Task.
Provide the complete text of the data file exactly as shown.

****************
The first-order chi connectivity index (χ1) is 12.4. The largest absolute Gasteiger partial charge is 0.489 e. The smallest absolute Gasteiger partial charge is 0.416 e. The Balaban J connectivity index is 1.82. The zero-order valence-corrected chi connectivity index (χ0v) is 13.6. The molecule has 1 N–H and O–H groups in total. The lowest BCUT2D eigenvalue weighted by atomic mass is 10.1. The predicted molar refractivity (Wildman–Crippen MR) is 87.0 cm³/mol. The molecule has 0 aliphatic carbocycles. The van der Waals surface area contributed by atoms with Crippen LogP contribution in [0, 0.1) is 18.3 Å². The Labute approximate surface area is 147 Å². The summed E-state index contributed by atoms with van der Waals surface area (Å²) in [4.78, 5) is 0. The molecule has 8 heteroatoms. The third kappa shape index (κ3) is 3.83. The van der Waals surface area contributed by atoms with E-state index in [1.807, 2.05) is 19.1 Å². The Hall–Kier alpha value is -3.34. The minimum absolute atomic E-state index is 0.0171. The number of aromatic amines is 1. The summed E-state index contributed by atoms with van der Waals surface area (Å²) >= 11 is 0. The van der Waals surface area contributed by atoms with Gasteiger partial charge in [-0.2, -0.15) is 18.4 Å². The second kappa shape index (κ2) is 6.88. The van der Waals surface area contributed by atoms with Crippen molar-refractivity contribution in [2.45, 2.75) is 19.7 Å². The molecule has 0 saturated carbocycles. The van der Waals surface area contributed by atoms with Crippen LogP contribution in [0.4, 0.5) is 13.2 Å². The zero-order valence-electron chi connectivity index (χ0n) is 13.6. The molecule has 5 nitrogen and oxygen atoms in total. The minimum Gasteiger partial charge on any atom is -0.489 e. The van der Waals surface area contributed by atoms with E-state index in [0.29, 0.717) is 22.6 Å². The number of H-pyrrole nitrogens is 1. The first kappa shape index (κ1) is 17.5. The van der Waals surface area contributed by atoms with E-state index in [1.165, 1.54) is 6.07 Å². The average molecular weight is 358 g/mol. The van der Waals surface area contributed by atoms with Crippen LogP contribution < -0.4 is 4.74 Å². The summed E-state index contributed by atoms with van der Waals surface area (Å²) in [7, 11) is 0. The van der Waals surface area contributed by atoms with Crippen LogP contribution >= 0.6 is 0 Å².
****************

The first-order chi connectivity index (χ1) is 12.4. The largest absolute Gasteiger partial charge is 0.489 e. The smallest absolute Gasteiger partial charge is 0.416 e. The Balaban J connectivity index is 1.82. The zero-order valence-corrected chi connectivity index (χ0v) is 13.6. The molecule has 1 N–H and O–H groups in total. The lowest BCUT2D eigenvalue weighted by atomic mass is 10.1. The predicted molar refractivity (Wildman–Crippen MR) is 87.0 cm³/mol. The molecule has 0 aliphatic carbocycles. The van der Waals surface area contributed by atoms with Crippen LogP contribution in [0, 0.1) is 18.3 Å². The Labute approximate surface area is 147 Å². The summed E-state index contributed by atoms with van der Waals surface area (Å²) in [4.78, 5) is 0. The molecule has 8 heteroatoms. The third kappa shape index (κ3) is 3.83. The van der Waals surface area contributed by atoms with E-state index in [1.807, 2.05) is 19.1 Å². The Hall–Kier alpha value is -3.34. The minimum absolute atomic E-state index is 0.0171. The number of aromatic amines is 1. The summed E-state index contributed by atoms with van der Waals surface area (Å²) >= 11 is 0. The van der Waals surface area contributed by atoms with Gasteiger partial charge in [-0.2, -0.15) is 18.4 Å². The second kappa shape index (κ2) is 6.88. The van der Waals surface area contributed by atoms with Crippen molar-refractivity contribution in [2.45, 2.75) is 19.7 Å². The molecule has 0 saturated carbocycles. The van der Waals surface area contributed by atoms with Crippen LogP contribution in [0.4, 0.5) is 13.2 Å². The zero-order valence-electron chi connectivity index (χ0n) is 13.6. The molecule has 5 nitrogen and oxygen atoms in total. The minimum Gasteiger partial charge on any atom is -0.489 e. The van der Waals surface area contributed by atoms with E-state index in [0.29, 0.717) is 22.6 Å². The number of H-pyrrole nitrogens is 1. The first kappa shape index (κ1) is 17.5. The van der Waals surface area contributed by atoms with E-state index in [1.165, 1.54) is 6.07 Å². The average molecular weight is 358 g/mol. The van der Waals surface area contributed by atoms with Crippen LogP contribution < -0.4 is 4.74 Å². The summed E-state index contributed by atoms with van der Waals surface area (Å²) in [7, 11) is 0. The van der Waals surface area contributed by atoms with Crippen LogP contribution >= 0.6 is 0 Å².